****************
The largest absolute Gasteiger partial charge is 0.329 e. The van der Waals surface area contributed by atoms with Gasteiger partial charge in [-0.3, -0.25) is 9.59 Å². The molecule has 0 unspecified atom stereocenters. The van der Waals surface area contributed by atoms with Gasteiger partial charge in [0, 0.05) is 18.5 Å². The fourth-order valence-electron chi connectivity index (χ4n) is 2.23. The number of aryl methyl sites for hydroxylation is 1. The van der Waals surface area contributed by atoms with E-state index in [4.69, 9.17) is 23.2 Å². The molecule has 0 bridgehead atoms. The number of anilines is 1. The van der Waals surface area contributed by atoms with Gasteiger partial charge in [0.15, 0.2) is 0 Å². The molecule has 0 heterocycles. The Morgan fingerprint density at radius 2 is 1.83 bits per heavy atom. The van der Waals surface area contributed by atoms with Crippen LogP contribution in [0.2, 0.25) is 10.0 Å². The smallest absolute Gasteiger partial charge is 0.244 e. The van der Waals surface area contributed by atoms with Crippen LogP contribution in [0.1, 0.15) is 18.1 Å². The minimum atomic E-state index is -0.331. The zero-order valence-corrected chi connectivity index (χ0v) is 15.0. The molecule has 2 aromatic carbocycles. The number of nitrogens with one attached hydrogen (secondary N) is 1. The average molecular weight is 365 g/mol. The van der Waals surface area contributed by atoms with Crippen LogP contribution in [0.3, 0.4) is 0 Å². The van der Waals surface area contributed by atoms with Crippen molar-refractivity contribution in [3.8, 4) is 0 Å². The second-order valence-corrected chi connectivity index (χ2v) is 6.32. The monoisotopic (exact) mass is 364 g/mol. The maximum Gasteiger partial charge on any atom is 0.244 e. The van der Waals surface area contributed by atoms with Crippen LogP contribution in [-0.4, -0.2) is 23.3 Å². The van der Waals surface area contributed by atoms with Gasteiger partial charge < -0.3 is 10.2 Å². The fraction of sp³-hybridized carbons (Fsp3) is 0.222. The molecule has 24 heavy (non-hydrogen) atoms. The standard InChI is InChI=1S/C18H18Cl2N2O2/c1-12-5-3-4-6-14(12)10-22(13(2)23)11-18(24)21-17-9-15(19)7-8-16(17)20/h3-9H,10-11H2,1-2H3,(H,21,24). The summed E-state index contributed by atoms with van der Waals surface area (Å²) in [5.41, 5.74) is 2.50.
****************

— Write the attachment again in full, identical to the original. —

The largest absolute Gasteiger partial charge is 0.329 e. The van der Waals surface area contributed by atoms with Gasteiger partial charge in [-0.3, -0.25) is 9.59 Å². The molecule has 0 unspecified atom stereocenters. The van der Waals surface area contributed by atoms with Gasteiger partial charge in [0, 0.05) is 18.5 Å². The fourth-order valence-electron chi connectivity index (χ4n) is 2.23. The number of aryl methyl sites for hydroxylation is 1. The van der Waals surface area contributed by atoms with E-state index in [4.69, 9.17) is 23.2 Å². The molecule has 0 bridgehead atoms. The number of anilines is 1. The van der Waals surface area contributed by atoms with Gasteiger partial charge in [0.15, 0.2) is 0 Å². The molecule has 0 heterocycles. The Morgan fingerprint density at radius 2 is 1.83 bits per heavy atom. The van der Waals surface area contributed by atoms with Crippen LogP contribution in [0.2, 0.25) is 10.0 Å². The smallest absolute Gasteiger partial charge is 0.244 e. The van der Waals surface area contributed by atoms with Crippen LogP contribution in [0.1, 0.15) is 18.1 Å². The minimum atomic E-state index is -0.331. The zero-order valence-corrected chi connectivity index (χ0v) is 15.0. The molecule has 2 aromatic carbocycles. The number of nitrogens with one attached hydrogen (secondary N) is 1. The average molecular weight is 365 g/mol. The van der Waals surface area contributed by atoms with Crippen LogP contribution in [0.3, 0.4) is 0 Å². The van der Waals surface area contributed by atoms with Crippen molar-refractivity contribution in [3.8, 4) is 0 Å². The second-order valence-corrected chi connectivity index (χ2v) is 6.32. The monoisotopic (exact) mass is 364 g/mol. The maximum Gasteiger partial charge on any atom is 0.244 e. The van der Waals surface area contributed by atoms with Crippen LogP contribution in [-0.4, -0.2) is 23.3 Å². The van der Waals surface area contributed by atoms with Gasteiger partial charge < -0.3 is 10.2 Å². The fraction of sp³-hybridized carbons (Fsp3) is 0.222. The molecule has 24 heavy (non-hydrogen) atoms. The standard InChI is InChI=1S/C18H18Cl2N2O2/c1-12-5-3-4-6-14(12)10-22(13(2)23)11-18(24)21-17-9-15(19)7-8-16(17)20/h3-9H,10-11H2,1-2H3,(H,21,24). The summed E-state index contributed by atoms with van der Waals surface area (Å²) in [5.41, 5.74) is 2.50.